Demystifying Saffron: Mark Bittman Explains The Pricey Spice

Saffron is a stringy red spice made from the dried stigma of a saffron flower. i i
Marilyn Barbone/iStockphoto
Saffron is a stringy red spice made from the dried stigma of a saffron flower.
Marilyn Barbone/iStockphoto

In the latest installment of NPR's Cook Your Cupboard, New York Times columnist and cookbook author Mark Bittman sheds a little light on saffron — a spice that has been stumping Lennet Radke in Wisconsin. Radke, who received a little jar in a contest, says she's never really used it. The stuff isn't cheap. And that knowledge alone can stifle experimentation.

An unopened jar of saffron, submitted to Cook Your Cupboard by Lennet Radke. i i

hide captionAn unopened jar of saffron, submitted to Cook Your Cupboard by Lennet Radke.

Lennet Radke
An unopened jar of saffron, submitted to Cook Your Cupboard by Lennet Radke.

An unopened jar of saffron, submitted to Cook Your Cupboard by Lennet Radke.

Lennet Radke

Bittman concedes that it's exotic and expensive. But also, he says, "it should be used."

So what is it? The stringy red spice is actually the dried stigma of a saffron flower. It has a distinct flavor — and turns dishes a distinctly rich, yellow color. (For that reason, it's also used as a dye.)

Saffron is most famously used in Bouillabaisse (a French fish stew), but Bittman says there are some really basic things you can do with it. "The simplest thing to do with saffron is just make rice," he says.

New York Times columnist and cookbook author Mark Bittman says saffron is exotic and expensive, but "it should be used." i i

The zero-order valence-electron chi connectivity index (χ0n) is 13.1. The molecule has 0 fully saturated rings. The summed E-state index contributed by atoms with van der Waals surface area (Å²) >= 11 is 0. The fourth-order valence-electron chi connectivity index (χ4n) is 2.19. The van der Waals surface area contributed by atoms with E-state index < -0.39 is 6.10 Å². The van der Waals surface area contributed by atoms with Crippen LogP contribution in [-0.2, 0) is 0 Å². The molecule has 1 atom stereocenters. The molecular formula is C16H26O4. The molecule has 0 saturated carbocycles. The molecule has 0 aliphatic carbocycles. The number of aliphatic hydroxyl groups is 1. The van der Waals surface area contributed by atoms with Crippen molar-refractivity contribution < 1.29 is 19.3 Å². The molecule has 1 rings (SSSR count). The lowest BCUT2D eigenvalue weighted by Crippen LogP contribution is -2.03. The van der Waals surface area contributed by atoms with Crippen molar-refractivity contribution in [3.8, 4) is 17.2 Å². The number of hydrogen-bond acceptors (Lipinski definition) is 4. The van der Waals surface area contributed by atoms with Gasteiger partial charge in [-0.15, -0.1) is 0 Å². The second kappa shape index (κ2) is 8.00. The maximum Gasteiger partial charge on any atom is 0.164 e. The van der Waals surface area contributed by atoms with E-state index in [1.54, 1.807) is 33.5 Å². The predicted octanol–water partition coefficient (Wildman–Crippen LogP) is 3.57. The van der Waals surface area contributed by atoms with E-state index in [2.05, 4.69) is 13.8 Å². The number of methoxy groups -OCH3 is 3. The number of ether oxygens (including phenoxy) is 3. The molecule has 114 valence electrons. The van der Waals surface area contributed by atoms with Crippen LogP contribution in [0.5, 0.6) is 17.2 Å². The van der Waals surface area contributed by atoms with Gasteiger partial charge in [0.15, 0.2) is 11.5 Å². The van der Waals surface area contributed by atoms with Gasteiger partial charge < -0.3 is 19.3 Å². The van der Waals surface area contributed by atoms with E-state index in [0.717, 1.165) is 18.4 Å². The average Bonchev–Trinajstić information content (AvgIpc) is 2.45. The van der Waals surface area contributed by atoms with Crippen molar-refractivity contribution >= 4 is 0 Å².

hide captionNew York Times columnist and cookbook author Mark Bittman says saffron is exotic and expensive, but "it should be used."

Clarkson Potter
New York Times columnist and cookbook author Mark Bittman says saffron is exotic and expensive, but "it should be used."

New York Times columnist and cookbook author Mark Bittman says saffron is exotic and expensive, but "it should be used."

Clarkson Potter

He's not really one for recipes, but instead offers a few basic methods:

  • Sautee some onions, add some rice, and cook the rice in the oil or butter until glossy. Then add a pinch of saffron and the rice will turn a beautiful golden color. (Do this to make any kind of risotto, pilaf, paella or couscous.)
  • Take a lot of olive oil and add slivered garlic, smoked paprika and some saffron. Cook shrimp in the spicy oil. Dip bread in the excess oil.
  • Steam mussels with a little bit of white wine, garlic herbs and a pinch of saffron.

Bittman also offers a few tips about cardamom. It's on the sweeter side of the spice spectrum and, he says, "turns something quite ordinary into something special."

  • Throw the pods into something like rice or stew.
  • Add a small amount of powdered cardamom to coffee.
  • Add a pinch of it to a tomato sauce or a rice pudding.
  • Sprinkle a bit on French toast — or regular toast.
  • Try adding a bit to oatmeal with some nuts and orange zest.
  • Sautee some chopped fruit (apples, pears or both — maybe even bananas) gently in butter until they brown a little bit and sprinkle with cardamom.

We've got a new round of Cook Your Cupboard going: Freezer Finds. Don't toss those forgotten frozen peas! Keep your cool and get summer dish ideas by asking the community!

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